He remembers plenty of characters from those days, and plenty of hustling — although he said he wasn't much of a hustler himself.
“I thought it would be better, more profitable, to be straight with them,” he said.
“I'd say, ‘I'm going to kick your a*&,' and that would get them to the table faster.”
Marino moved back to Western Pennsylvania in 1980. He lived in Crafton and Bridgeville before buying his childhood home in 1993.
While the wrist and lung problems slowed him down somewhat, he expects his pool game will come back eventually.
“I think I'll be able to play a very respectable game,” he said. “But as far as competing with these young lions that are around now on tour and gambling ... I'll never compete at their level. They're just too hungry. It's hard to beat that hunger.”
Doug Gulasy is a staff writer for Trib Total Media. He can be reached at 412-380-8527 or email@example.com.
Show commenting policy
TribLive commenting policy
You are solely responsible for your comments and by using TribLive.com you agree to our Terms of Service.
We moderate comments. Our goal is to provide substantive commentary for a general readership. By screening submissions, we provide a space where readers can share intelligent and informed commentary that enhances the quality of our news and information.
While most comments will be posted if they are on-topic and not abusive, moderating decisions are subjective. We will make them as carefully and consistently as we can. Because of the volume of reader comments, we cannot review individual moderation decisions with readers.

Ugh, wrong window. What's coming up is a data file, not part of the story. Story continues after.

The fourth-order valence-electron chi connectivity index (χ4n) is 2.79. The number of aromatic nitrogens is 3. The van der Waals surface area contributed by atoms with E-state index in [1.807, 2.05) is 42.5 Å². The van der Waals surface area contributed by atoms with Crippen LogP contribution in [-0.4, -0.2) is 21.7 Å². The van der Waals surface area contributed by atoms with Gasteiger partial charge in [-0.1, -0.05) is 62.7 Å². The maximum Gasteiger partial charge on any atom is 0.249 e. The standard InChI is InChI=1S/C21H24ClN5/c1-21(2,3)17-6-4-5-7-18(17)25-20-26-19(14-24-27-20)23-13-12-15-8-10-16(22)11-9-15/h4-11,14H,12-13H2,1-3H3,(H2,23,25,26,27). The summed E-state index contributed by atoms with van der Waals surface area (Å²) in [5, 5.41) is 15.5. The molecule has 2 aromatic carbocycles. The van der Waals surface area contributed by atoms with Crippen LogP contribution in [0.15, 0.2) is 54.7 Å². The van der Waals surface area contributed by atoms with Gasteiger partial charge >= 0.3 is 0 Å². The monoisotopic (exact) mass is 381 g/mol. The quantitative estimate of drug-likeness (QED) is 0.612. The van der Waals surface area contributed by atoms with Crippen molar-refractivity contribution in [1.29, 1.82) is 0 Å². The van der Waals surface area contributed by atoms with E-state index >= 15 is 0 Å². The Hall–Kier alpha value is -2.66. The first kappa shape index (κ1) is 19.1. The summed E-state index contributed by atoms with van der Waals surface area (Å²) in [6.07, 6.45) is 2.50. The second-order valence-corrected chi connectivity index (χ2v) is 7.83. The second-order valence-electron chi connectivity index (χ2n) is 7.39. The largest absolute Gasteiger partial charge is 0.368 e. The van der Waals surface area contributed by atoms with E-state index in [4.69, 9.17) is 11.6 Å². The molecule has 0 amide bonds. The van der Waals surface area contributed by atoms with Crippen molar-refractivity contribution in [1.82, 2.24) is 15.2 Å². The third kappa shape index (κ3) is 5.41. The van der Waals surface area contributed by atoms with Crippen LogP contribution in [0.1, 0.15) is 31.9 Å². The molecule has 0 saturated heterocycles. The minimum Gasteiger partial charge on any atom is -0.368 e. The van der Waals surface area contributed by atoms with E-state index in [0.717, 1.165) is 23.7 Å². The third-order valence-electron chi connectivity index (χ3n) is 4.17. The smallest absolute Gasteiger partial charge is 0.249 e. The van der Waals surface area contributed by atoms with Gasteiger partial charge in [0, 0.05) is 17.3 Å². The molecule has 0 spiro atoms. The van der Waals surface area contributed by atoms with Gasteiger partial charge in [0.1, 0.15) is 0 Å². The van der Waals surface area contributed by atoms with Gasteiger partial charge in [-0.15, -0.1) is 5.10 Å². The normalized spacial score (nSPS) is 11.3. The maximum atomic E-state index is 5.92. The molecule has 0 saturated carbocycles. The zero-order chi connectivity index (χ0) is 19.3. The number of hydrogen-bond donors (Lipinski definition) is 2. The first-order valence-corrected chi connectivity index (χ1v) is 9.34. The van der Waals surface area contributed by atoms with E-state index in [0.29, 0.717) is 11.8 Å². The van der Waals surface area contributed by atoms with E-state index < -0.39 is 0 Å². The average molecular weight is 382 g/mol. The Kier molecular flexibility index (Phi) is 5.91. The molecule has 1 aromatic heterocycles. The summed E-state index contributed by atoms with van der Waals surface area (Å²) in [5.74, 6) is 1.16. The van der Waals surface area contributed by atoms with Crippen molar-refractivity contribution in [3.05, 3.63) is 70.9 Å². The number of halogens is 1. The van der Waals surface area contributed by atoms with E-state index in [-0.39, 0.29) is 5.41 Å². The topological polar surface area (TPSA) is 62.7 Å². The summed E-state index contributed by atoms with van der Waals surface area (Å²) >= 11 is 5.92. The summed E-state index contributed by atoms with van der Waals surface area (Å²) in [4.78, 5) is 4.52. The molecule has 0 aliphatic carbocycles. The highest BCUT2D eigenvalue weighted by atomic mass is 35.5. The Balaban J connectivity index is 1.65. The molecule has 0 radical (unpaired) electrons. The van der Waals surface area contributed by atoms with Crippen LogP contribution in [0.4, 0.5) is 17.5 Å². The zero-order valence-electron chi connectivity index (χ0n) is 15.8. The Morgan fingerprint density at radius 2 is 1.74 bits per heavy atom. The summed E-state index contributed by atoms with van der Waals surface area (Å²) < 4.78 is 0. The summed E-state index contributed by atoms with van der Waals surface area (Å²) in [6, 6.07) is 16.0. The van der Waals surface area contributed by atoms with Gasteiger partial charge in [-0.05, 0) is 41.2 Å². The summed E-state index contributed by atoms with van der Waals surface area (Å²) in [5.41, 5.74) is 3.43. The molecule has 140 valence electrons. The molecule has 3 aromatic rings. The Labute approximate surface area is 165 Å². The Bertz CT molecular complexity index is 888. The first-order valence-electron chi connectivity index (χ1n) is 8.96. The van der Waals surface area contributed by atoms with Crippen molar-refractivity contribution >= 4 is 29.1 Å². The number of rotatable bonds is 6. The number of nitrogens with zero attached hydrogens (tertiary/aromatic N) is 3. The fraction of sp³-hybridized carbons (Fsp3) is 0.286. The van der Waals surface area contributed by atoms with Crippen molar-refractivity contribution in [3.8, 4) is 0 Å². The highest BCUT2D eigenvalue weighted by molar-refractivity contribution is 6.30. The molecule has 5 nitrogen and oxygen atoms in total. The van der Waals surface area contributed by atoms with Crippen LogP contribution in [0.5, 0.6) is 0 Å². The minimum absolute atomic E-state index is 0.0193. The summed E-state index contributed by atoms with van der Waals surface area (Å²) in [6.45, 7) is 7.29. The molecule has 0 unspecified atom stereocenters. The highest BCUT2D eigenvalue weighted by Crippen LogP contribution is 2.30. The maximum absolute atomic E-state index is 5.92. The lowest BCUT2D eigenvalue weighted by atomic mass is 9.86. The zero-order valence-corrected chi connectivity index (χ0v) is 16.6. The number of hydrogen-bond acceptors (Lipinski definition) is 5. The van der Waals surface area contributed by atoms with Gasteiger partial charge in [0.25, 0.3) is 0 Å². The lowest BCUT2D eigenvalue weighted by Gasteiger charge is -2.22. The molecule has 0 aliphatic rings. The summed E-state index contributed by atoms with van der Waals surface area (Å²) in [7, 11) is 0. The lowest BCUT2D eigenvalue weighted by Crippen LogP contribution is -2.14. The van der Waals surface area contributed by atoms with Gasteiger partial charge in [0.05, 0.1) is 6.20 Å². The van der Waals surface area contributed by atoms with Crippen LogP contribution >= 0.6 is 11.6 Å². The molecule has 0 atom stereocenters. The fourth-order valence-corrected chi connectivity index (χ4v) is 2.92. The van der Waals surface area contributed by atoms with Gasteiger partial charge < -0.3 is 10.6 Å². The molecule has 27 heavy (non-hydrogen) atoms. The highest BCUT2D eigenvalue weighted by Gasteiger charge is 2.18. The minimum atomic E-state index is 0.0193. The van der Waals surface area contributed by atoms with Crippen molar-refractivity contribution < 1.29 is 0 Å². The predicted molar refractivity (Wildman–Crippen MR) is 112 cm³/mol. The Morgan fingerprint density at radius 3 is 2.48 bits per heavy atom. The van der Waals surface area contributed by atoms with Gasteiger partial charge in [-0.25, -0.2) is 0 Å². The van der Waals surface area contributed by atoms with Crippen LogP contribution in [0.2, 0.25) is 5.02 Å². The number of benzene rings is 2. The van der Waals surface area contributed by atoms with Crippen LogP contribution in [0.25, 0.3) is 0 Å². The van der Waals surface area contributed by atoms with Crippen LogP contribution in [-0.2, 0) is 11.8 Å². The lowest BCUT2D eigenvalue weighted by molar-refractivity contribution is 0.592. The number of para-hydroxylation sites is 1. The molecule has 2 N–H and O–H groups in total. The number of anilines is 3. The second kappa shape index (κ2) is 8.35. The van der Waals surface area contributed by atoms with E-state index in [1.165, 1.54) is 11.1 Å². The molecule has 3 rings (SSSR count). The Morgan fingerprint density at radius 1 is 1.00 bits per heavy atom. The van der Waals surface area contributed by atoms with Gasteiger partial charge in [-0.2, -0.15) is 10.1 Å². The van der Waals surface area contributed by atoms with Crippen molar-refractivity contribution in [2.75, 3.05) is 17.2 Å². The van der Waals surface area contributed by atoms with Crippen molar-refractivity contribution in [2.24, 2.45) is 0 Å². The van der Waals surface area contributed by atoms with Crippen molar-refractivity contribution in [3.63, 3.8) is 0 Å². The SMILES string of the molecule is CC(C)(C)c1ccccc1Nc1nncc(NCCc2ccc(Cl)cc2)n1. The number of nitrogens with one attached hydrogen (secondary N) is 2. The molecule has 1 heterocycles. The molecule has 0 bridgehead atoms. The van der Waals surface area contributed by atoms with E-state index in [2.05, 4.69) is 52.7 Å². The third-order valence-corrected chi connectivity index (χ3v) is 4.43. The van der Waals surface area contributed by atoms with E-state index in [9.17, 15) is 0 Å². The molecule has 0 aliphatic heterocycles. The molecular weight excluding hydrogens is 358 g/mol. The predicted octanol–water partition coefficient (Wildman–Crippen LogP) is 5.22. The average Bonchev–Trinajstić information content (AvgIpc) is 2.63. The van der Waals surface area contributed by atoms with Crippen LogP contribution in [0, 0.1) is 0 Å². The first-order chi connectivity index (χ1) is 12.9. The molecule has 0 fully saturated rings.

We value thoughtful comments representing a range of views that make their point quickly and politely. We make an effort to protect discussions from repeated comments either by the same reader or different readers.
We follow the same standards for taste as the daily newspaper. A few things we won't tolerate: personal attacks, obscenity, vulgarity, profanity (including expletives and letters followed by dashes), commercial promotion, impersonations, incoherence, proselytizing and SHOUTING. Don't include URLs to Web sites.
We do not edit comments. They are either approved or deleted. We reserve the right to edit a comment that is quoted or excerpted in an article. In this case, we may fix spelling and punctuation.
We welcome strong opinions and criticism of our work, but we don't want comments to become bogged down with discussions of our policies and we will moderate accordingly.
We appreciate it when readers and people quoted in articles or blog posts point out errors of fact or emphasis and will investigate all assertions. But these suggestions should be sent via e-mail. To avoid distracting other readers, we won't publish comments that suggest a correction. Instead, corrections will be made in a blog post or in an article.
- Carnegie boy gets to be mayor for a day
- Officials concerned expansion plan for South Fayette intersection might not be enough
- Oyler: Importance of lifelong learning a lesson for all
- Carnegie, Collier families welcome new additions